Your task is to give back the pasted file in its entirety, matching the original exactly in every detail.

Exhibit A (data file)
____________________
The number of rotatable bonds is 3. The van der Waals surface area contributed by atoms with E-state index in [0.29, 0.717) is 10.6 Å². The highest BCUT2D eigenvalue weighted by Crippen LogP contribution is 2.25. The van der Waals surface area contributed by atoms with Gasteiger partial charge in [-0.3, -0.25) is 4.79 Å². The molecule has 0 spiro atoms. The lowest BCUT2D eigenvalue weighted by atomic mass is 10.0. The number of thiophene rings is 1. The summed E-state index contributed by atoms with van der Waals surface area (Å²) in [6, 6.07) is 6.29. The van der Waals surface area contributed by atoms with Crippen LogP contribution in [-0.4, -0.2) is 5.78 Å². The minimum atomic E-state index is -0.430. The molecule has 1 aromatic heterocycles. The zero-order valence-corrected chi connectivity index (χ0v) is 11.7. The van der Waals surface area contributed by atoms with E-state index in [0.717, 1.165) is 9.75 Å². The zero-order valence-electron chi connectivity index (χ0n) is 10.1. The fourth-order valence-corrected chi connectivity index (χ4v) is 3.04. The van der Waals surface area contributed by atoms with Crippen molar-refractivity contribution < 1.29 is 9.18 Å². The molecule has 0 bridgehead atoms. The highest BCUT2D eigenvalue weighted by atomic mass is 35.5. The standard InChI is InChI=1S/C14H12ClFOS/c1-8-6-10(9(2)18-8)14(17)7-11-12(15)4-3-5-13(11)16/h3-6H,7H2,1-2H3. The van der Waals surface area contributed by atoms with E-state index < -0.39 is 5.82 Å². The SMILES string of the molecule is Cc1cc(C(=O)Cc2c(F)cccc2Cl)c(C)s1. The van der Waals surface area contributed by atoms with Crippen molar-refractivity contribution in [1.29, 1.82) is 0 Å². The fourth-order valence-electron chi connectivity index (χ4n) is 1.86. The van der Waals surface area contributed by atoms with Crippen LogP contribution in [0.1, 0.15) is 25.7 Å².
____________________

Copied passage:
The number of rotatable bonds is 3. The van der Waals surface area contributed by atoms with E-state index in [0.29, 0.717) is 10.6 Å². The highest BCUT2D eigenvalue weighted by Crippen LogP contribution is 2.25. The van der Waals surface area contributed by atoms with Gasteiger partial charge in [-0.3, -0.25) is 4.79 Å². The molecule has 0 spiro atoms. The lowest BCUT2D eigenvalue weighted by atomic mass is 10.0. The number of thiophene rings is 1. The summed E-state index contributed by atoms with van der Waals surface area (Å²) in [6, 6.07) is 6.29. The van der Waals surface area contributed by atoms with Crippen LogP contribution in [-0.4, -0.2) is 5.78 Å². The minimum atomic E-state index is -0.430. The molecule has 1 aromatic heterocycles. The zero-order valence-corrected chi connectivity index (χ0v) is 11.7. The van der Waals surface area contributed by atoms with E-state index in [0.717, 1.165) is 9.75 Å². The zero-order valence-electron chi connectivity index (χ0n) is 10.1. The fourth-order valence-corrected chi connectivity index (χ4v) is 3.04. The van der Waals surface area contributed by atoms with Crippen molar-refractivity contribution < 1.29 is 9.18 Å². The molecule has 0 bridgehead atoms. The highest BCUT2D eigenvalue weighted by atomic mass is 35.5. The standard InChI is InChI=1S/C14H12ClFOS/c1-8-6-10(9(2)18-8)14(17)7-11-12(15)4-3-5-13(11)16/h3-6H,7H2,1-2H3. The van der Waals surface area contributed by atoms with E-state index < -0.39 is 5.82 Å². The SMILES string of the molecule is Cc1cc(C(=O)Cc2c(F)cccc2Cl)c(C)s1. The van der Waals surface area contributed by atoms with Crippen molar-refractivity contribution in [1.29, 1.82) is 0 Å². The fourth-order valence-electron chi connectivity index (χ4n) is 1.86. The van der Waals surface area contributed by atoms with Crippen LogP contribution in [0.1, 0.15) is 25.7 Å².